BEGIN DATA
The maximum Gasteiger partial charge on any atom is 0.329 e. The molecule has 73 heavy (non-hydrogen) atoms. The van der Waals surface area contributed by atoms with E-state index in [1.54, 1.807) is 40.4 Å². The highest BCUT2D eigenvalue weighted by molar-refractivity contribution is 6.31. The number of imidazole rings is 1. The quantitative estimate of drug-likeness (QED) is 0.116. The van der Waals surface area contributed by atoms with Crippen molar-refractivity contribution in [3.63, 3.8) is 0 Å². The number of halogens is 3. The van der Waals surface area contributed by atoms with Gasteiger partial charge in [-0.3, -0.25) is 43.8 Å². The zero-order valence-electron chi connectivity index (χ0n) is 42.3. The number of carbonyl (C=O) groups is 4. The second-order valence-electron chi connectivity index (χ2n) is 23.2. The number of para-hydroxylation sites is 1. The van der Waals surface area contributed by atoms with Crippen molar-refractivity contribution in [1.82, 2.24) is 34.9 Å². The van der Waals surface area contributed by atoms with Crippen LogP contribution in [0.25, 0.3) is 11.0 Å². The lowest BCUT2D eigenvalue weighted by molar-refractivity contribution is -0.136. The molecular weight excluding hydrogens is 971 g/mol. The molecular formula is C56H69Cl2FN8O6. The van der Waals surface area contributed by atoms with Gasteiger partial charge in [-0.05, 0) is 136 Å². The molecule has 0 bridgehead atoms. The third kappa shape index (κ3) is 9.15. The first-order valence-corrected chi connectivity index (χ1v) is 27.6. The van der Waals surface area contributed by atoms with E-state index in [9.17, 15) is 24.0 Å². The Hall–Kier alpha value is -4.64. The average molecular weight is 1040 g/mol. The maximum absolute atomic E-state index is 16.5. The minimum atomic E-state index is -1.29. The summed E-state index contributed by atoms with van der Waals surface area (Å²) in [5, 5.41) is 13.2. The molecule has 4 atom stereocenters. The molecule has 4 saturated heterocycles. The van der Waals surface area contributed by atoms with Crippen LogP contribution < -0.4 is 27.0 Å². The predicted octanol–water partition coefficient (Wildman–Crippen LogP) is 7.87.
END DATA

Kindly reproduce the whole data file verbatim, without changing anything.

The maximum Gasteiger partial charge on any atom is 0.329 e. The molecule has 73 heavy (non-hydrogen) atoms. The van der Waals surface area contributed by atoms with E-state index in [1.54, 1.807) is 40.4 Å². The highest BCUT2D eigenvalue weighted by molar-refractivity contribution is 6.31. The number of imidazole rings is 1. The quantitative estimate of drug-likeness (QED) is 0.116. The van der Waals surface area contributed by atoms with Crippen molar-refractivity contribution in [3.63, 3.8) is 0 Å². The number of halogens is 3. The van der Waals surface area contributed by atoms with Gasteiger partial charge in [-0.3, -0.25) is 43.8 Å². The zero-order valence-electron chi connectivity index (χ0n) is 42.3. The number of carbonyl (C=O) groups is 4. The second-order valence-electron chi connectivity index (χ2n) is 23.2. The number of para-hydroxylation sites is 1. The van der Waals surface area contributed by atoms with Crippen molar-refractivity contribution in [1.82, 2.24) is 34.9 Å². The van der Waals surface area contributed by atoms with Crippen LogP contribution in [0.25, 0.3) is 11.0 Å². The lowest BCUT2D eigenvalue weighted by molar-refractivity contribution is -0.136. The molecular weight excluding hydrogens is 971 g/mol. The molecular formula is C56H69Cl2FN8O6. The van der Waals surface area contributed by atoms with Gasteiger partial charge in [-0.05, 0) is 136 Å². The molecule has 0 bridgehead atoms. The third kappa shape index (κ3) is 9.15. The first-order valence-corrected chi connectivity index (χ1v) is 27.6. The van der Waals surface area contributed by atoms with E-state index in [9.17, 15) is 24.0 Å². The Hall–Kier alpha value is -4.64. The average molecular weight is 1040 g/mol. The maximum absolute atomic E-state index is 16.5. The minimum atomic E-state index is -1.29. The summed E-state index contributed by atoms with van der Waals surface area (Å²) in [5, 5.41) is 13.2. The molecule has 4 atom stereocenters. The molecule has 4 saturated heterocycles. The van der Waals surface area contributed by atoms with Crippen LogP contribution < -0.4 is 27.0 Å². The predicted octanol–water partition coefficient (Wildman–Crippen LogP) is 7.87.